NonPolitics

Matter of fact. Journalism and the fait accompli

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8 Dez , 2017  

Matter of fact

Journalism and the fait accompli

Facts are simple and facts are straight
Facts are lazy and facts are late
Facts all come with points of view
Facts don’t do what I want them to
Facts just twist the truth around
Facts are living turned inside out

— Talking Heads, “Cross-eyed and Painless”
(from the album Remain in Light, 1980)

It has been said that we inhabit a “post-fact” era. Peter Pomerantsev, in his widely-circulated 2016 thinkpiece “Why We’re Post-Fact,” traces a curious inversion that has taken place over the last several years. Facts, once thought the guarantor of accurate and reliable knowledge, are today regarded with suspicion. Rather than pave the royal road to science, they now just seem to get in the way of what is truly essential. Earl Landgrebe’s infamous Watergate gaffe somehow appears less ridiculous in retrospect: “My mind is already made up; don’t confuse me with the facts.”

The sheer abundance of raw data is less a source of clarity than confusion. Anyone who wants to keep abreast of new developments must sift through countless figures and detailed accounts. Overwhelmed by the flow of information, fatigue begins to set in. When politicians like Trump or Putin play fast and loose with the facts, or sometimes invent them at a whim, Pomerantsev argues that they “aren’t so much lying as saying the truth doesn’t matter.” He explains how, contrary to optimistic forecasts, digital media merely compound the problem by rendering reports immediately accessible. “Instead of ushering a new era of truth-telling,” Pomerantsev observes, “the information age allows lies to spread in what techies call ‘digital wildfires.’ By the time fact-checkers catch a lie, thousands more have been created. Unreality becomes unstoppable.”

Kellyanne Conway, Trump’s erstwhile campaign manager, christened these inflammatory untruths “alternative facts” (an innocuous title, given their epistemological murkiness). Some were taken aback by her brazen relativism, which appeared to place reputable news outlets on equal footing with the yellow press, while others accused her of euphemizing falsehoods. Despite the rapid proliferation of fact-checking services over the last decade, the process of verifying claims is unable to keep pace with off-the-cuff remarks and current events, both of which require real-time updates. Yet no one seems to care if something is later found to be false, so long as it confirms prior biases.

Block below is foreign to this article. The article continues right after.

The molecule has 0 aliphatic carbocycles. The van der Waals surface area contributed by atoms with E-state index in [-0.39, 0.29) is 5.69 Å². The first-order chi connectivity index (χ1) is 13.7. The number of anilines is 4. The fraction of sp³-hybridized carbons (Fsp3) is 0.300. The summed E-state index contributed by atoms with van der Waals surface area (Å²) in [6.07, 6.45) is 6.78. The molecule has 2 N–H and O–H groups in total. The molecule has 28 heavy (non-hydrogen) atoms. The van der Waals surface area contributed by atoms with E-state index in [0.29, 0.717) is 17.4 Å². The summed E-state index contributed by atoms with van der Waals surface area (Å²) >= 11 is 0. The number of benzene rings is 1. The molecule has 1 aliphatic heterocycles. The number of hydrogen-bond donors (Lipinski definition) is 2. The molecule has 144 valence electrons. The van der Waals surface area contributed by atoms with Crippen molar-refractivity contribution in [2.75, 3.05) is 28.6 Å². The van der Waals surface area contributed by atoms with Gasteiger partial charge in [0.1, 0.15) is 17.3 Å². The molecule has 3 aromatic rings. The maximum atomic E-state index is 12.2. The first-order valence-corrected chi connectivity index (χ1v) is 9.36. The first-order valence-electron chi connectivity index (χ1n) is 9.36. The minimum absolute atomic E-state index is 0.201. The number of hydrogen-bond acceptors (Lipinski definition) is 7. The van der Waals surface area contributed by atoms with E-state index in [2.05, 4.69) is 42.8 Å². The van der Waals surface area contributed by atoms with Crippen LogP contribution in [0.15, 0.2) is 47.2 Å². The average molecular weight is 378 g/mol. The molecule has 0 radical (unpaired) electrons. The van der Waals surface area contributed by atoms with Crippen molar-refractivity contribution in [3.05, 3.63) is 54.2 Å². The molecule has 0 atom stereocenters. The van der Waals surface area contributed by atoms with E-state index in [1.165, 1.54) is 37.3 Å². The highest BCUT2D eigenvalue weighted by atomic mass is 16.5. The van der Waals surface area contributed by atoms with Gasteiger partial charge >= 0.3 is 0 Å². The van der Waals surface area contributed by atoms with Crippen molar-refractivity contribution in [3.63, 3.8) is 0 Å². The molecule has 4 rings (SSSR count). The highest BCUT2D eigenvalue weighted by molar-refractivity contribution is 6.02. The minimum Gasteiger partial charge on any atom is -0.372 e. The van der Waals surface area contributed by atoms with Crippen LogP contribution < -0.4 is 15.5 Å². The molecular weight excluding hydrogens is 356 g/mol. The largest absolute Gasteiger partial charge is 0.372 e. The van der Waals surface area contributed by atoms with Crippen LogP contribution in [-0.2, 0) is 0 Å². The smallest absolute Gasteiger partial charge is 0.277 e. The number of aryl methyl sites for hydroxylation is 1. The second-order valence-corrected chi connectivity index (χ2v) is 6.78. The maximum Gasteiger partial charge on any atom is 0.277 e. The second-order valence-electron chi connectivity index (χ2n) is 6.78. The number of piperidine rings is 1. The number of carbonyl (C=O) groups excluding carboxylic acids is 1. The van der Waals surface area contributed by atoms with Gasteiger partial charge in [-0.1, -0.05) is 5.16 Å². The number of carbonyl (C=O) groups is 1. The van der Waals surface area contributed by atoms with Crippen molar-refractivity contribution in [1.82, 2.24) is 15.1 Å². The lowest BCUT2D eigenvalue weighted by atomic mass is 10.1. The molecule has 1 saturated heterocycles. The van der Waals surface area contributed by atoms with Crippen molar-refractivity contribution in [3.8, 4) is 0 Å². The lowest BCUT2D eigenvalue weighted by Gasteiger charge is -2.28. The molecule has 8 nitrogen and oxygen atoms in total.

Neoconservatives like Francis Fukuyama lament this state of affairs. He longs for a return to the rule of experts, a time when certain facts could be trusted. “One of the most striking developments of 2016 and its highly unusual politics,” Fukuyama reflected in a January article published by Project Syndicate, “was the emergence of a ‘post-fact’ world in which virtually all authoritative sources were called into question and challenged by opposing facts of dubious quality and provenance.” Recalling the initial enthusiasm that surrounded the online medium, he continued:

The advent of the internet and the world wide web in the 1990s was greeted as a moment of liberation and a boon for democracy worldwide. Information constitutes a form of power, and to the extent it was becoming cheaper and more available, democratic publics would be able to participate in domains from which they had been hitherto excluded. Already by the early 2000s, social media appeared to accelerate this trend, permitting the mass mobilization that fueled various “color revolutions” around the world (from Ukraine to Burma to Egypt). Peer-to-peer communication meant that the old gatekeepers of information, largely seen to be oppressive authoritarian states, could now be bypassed.

But the dream turned into a nightmare, since in the fabled marketplace of ideas “there is no reason to believe good information will triumph over bad.” Without a filter to separate fact from fiction, readers are bombarded from every angle with sensational headlines. Fukuyama suggests that “gatekeepers” are needed in order to ensure the truth, a sort of Pravda for the postcommunist era. Liberal democracy cannot tolerate such an unregulated free-for-all, and thus controls must be put in place.

“Just the facts, ma’am,” Jack Webb used to say on the TV series Dragnet. Scandalized by the spread of right-wing populism, with its open disdain for journalistic standards, liberals feel this strict insistence might restore credibility to politics. Unlike liberals, however, Marxists do not regard reality as a factum brutum impervious to human intervention. Obviously facts are important, and cannot be wished away, but neither do they exhaust the range of possibility. Given conditions may be altered, fast-frozen relations undone. Against those who hold that facts are everything, the historical materialist recognizes in the present a motive force which exceeds them. Meanwhile, against those for whom facts count as nothing, the inertia of that same present is entered as evidence.